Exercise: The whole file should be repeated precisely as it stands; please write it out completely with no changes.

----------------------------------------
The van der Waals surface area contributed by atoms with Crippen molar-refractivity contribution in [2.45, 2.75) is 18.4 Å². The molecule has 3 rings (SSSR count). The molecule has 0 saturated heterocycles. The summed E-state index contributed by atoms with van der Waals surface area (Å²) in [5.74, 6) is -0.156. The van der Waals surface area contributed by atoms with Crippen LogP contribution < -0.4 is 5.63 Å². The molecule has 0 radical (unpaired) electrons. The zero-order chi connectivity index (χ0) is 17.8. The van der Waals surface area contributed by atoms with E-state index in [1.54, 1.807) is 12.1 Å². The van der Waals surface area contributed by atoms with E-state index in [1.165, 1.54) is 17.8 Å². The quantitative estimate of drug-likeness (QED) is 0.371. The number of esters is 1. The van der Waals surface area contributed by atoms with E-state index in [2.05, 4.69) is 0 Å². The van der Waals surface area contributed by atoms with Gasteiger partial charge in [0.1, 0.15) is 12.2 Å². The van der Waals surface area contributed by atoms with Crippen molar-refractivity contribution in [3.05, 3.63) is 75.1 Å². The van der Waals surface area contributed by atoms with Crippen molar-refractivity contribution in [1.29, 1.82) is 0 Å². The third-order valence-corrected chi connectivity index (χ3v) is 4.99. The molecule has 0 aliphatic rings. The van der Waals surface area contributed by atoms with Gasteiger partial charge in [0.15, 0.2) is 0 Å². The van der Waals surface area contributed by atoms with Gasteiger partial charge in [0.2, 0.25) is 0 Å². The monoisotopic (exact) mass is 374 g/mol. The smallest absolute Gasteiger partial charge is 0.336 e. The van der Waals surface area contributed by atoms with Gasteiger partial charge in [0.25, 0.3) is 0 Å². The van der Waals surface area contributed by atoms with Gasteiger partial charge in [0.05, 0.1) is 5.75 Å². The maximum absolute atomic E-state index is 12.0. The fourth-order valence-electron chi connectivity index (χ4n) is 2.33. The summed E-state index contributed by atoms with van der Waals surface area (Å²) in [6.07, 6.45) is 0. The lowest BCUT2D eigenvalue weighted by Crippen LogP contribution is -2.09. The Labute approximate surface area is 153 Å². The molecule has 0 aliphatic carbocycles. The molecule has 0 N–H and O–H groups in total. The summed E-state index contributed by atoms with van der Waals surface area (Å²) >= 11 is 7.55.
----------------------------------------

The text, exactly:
The van der Waals surface area contributed by atoms with Crippen molar-refractivity contribution in [2.45, 2.75) is 18.4 Å². The molecule has 3 rings (SSSR count). The molecule has 0 saturated heterocycles. The summed E-state index contributed by atoms with van der Waals surface area (Å²) in [5.74, 6) is -0.156. The van der Waals surface area contributed by atoms with Crippen LogP contribution < -0.4 is 5.63 Å². The molecule has 0 radical (unpaired) electrons. The zero-order chi connectivity index (χ0) is 17.8. The van der Waals surface area contributed by atoms with E-state index in [1.54, 1.807) is 12.1 Å². The van der Waals surface area contributed by atoms with E-state index in [1.165, 1.54) is 17.8 Å². The quantitative estimate of drug-likeness (QED) is 0.371. The number of esters is 1. The van der Waals surface area contributed by atoms with E-state index in [2.05, 4.69) is 0 Å². The van der Waals surface area contributed by atoms with Gasteiger partial charge in [0.1, 0.15) is 12.2 Å². The van der Waals surface area contributed by atoms with Crippen molar-refractivity contribution in [3.05, 3.63) is 75.1 Å². The van der Waals surface area contributed by atoms with Crippen molar-refractivity contribution in [1.29, 1.82) is 0 Å². The third-order valence-corrected chi connectivity index (χ3v) is 4.99. The molecule has 0 aliphatic rings. The van der Waals surface area contributed by atoms with Gasteiger partial charge in [0.15, 0.2) is 0 Å². The van der Waals surface area contributed by atoms with Gasteiger partial charge in [0.2, 0.25) is 0 Å². The monoisotopic (exact) mass is 374 g/mol. The smallest absolute Gasteiger partial charge is 0.336 e. The van der Waals surface area contributed by atoms with Gasteiger partial charge in [0.25, 0.3) is 0 Å². The van der Waals surface area contributed by atoms with Gasteiger partial charge in [0.05, 0.1) is 5.75 Å². The maximum absolute atomic E-state index is 12.0. The fourth-order valence-electron chi connectivity index (χ4n) is 2.33. The summed E-state index contributed by atoms with van der Waals surface area (Å²) in [6.07, 6.45) is 0. The lowest BCUT2D eigenvalue weighted by Crippen LogP contribution is -2.09. The Labute approximate surface area is 153 Å². The molecule has 0 aliphatic carbocycles. The molecule has 0 N–H and O–H groups in total. The summed E-state index contributed by atoms with van der Waals surface area (Å²) >= 11 is 7.55.